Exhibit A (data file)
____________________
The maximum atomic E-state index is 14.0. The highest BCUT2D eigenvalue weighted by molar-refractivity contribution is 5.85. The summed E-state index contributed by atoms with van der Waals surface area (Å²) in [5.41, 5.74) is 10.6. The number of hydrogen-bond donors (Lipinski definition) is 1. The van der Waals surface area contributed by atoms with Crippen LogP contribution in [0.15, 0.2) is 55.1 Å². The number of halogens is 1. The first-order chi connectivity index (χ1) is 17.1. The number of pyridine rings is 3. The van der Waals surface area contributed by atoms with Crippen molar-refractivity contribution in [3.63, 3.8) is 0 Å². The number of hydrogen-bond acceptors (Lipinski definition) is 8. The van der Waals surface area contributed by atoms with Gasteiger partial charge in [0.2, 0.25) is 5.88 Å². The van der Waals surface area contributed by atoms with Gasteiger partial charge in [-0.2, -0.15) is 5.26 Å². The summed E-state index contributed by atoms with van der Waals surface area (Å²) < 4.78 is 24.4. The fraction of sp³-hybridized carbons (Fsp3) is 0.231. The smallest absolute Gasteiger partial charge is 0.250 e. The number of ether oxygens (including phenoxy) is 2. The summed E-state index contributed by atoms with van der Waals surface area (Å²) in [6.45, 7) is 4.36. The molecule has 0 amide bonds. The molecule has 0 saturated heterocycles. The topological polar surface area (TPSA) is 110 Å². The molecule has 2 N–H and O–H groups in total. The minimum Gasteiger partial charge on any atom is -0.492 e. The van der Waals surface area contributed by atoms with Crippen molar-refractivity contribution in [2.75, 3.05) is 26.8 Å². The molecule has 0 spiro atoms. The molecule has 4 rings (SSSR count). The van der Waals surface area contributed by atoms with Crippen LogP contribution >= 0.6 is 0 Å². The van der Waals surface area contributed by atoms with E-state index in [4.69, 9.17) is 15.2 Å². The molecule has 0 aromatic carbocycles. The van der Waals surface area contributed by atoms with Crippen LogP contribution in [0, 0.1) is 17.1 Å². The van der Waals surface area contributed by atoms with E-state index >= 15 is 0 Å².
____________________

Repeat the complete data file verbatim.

The maximum atomic E-state index is 14.0. The highest BCUT2D eigenvalue weighted by molar-refractivity contribution is 5.85. The summed E-state index contributed by atoms with van der Waals surface area (Å²) in [5.41, 5.74) is 10.6. The number of hydrogen-bond donors (Lipinski definition) is 1. The van der Waals surface area contributed by atoms with Crippen LogP contribution in [0.15, 0.2) is 55.1 Å². The number of halogens is 1. The first-order chi connectivity index (χ1) is 17.1. The number of pyridine rings is 3. The van der Waals surface area contributed by atoms with Crippen molar-refractivity contribution in [3.63, 3.8) is 0 Å². The number of hydrogen-bond acceptors (Lipinski definition) is 8. The van der Waals surface area contributed by atoms with Gasteiger partial charge in [0.2, 0.25) is 5.88 Å². The van der Waals surface area contributed by atoms with Gasteiger partial charge in [-0.2, -0.15) is 5.26 Å². The summed E-state index contributed by atoms with van der Waals surface area (Å²) < 4.78 is 24.4. The fraction of sp³-hybridized carbons (Fsp3) is 0.231. The smallest absolute Gasteiger partial charge is 0.250 e. The number of ether oxygens (including phenoxy) is 2. The summed E-state index contributed by atoms with van der Waals surface area (Å²) in [6.45, 7) is 4.36. The molecule has 0 amide bonds. The molecule has 0 saturated heterocycles. The topological polar surface area (TPSA) is 110 Å². The molecule has 2 N–H and O–H groups in total. The minimum Gasteiger partial charge on any atom is -0.492 e. The van der Waals surface area contributed by atoms with Crippen molar-refractivity contribution in [2.75, 3.05) is 26.8 Å². The molecule has 0 spiro atoms. The molecule has 4 rings (SSSR count). The van der Waals surface area contributed by atoms with Crippen LogP contribution >= 0.6 is 0 Å². The van der Waals surface area contributed by atoms with E-state index in [4.69, 9.17) is 15.2 Å². The molecule has 0 aromatic carbocycles. The van der Waals surface area contributed by atoms with Crippen LogP contribution in [0, 0.1) is 17.1 Å². The van der Waals surface area contributed by atoms with E-state index >= 15 is 0 Å².